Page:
O (Observation):  In chapter 4, Paul opens up a diatribe directed towards the Jews.  He makes references to Abraham and David, important figures to Jews, but who mean nothing to the Gentiles.  

Now, a big deal for the Jews was the outward sign of the covenant between God and God’s people.  God declared to Abraham that God would make out of Abraham a great people, and kings would come from his line of descendants.  The people of Abraham, in return, would then circumcise their male children as a sign that they are God’s people.  After all, God commanded that the people circumcise their male children as a sign of faithfulness on the people’s part.  

Over time, circumcision was seen as the work of the people to show their dedication to God.  But also, circumcision became this sort of entry into God’s covenant without any real impact on the life of God’s people.  They basically started taking God’s grace for granted.   They began to think that if one was circumcised, one basically had a free ticket to Abraham’s lineage and that one who was circumcised could do no wrong.   

And then, eventually, circimcision became the EXCLUSIVE way to God’s grace.   The Hebrew people took circumcision as the “be all, end all” sign of God’s grace.  They began to believe that the only way to God’s grace and inheritance was to be circumcised, to the exclusion of all other ways and people.  The prevailing mindset of the Hebrew people became this:  Gentiles were CERTAINLY not ever going to be a part of God’s family.  

So, when Jesus and Paul started challenging this idea of the exclusive availaiblity of God’s grace, this was a major challenge to the theology and customs of the Hebrew people. 

Paul is making the case that Abraham wasn’t circumcised when he was graced with God’s promises.  The circumcision was simply an outward sign of an inward grace.   Circumcision was the result of receiving God’s grace, not the cause of receiving it.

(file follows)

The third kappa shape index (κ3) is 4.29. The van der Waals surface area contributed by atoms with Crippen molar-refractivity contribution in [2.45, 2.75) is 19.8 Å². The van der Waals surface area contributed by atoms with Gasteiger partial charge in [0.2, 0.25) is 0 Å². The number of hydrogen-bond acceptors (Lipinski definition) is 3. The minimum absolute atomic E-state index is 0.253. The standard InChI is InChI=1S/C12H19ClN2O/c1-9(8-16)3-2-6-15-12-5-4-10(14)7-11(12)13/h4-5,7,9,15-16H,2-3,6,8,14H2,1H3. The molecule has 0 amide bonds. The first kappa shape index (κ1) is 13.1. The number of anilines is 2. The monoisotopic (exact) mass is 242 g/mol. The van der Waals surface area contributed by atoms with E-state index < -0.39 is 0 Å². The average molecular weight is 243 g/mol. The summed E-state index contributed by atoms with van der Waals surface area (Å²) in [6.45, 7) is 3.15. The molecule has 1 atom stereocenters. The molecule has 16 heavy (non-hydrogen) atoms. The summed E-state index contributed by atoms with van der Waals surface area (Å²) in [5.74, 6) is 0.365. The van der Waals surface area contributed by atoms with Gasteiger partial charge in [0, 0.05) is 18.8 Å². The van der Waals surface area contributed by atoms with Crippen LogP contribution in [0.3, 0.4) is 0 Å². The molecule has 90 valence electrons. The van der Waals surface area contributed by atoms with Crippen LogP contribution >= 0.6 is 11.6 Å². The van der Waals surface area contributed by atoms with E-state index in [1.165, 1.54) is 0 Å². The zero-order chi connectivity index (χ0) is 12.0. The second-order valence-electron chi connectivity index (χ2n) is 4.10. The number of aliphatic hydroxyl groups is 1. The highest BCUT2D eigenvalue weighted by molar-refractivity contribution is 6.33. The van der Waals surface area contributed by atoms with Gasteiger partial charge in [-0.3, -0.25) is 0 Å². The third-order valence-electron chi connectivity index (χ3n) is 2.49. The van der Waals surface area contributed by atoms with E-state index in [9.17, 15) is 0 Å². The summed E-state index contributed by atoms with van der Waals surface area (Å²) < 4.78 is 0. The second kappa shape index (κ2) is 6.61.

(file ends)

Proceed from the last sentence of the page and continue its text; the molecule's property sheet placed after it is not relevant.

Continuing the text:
Paul was calling on the Jews to humble themselves and to give some thought to the idea that grace and blessing are possible outside of circumcision.  

A (Application):  Churches these days have all kinds of odd customs to make people feel like they are part of the church (or NOT part of it).  Some are new customs, but even ancient rites seem to lose their impact.  

As sacred as it is for me, I wonder if those not of the Christian faith view baptism today just like Gentiles viewed circumcision back in Paul’s day?  I hope not!  But then, I wonder.  

Circumcision back in Paul’s day is not the same thing as baptism, but I can see how it might be viewed this way.  As if baptism was the exclusive way for God’s grace to work.   

I have spoke about this before, how we as Christians can start to use our baptism like Jews used circumcision:  as a tool of exclusion and as something we take for granted!

We practice making people feel welcome in our congregation, even though I’m sure we fall short.  But we really try to help people feel welcome, even if they have not been baptized.  We view becoming a part of our congregation as an exploratory journey towards baptism.  Some will be baptized and receive God’s Spirit in this way, but I have to believe that God can instill faith in other ways, too.   

God continues to surprise us all (as seen in Scripture and in my own personal experiences).    To narrow down God’s avenues of grace is dangerous territory for me (or anyone).

So, should we get rid of baptism?  Certainly not!  Is baptism still a good thing?  Absolutely!

So let us treat all people with respect.   Let us be diligent in not taking baptism for granted.   Let us be forgiving as God forgives and graces us. 

What “hang ups” do you have about the Christian Church these days?

P (Prayer):  Lord, help us to be grateful for your grace.  Amen.  

What Do You Do With the Truth?

S (Scripture): Romans 3:9 What then? Are we better off? Certainly not, for we have already charged that Jews and Greeks alike are all under sin, 10 just as it is written:

“There is no one righteous, not even one, 11 there is no one who understands, there is no one who seeks God.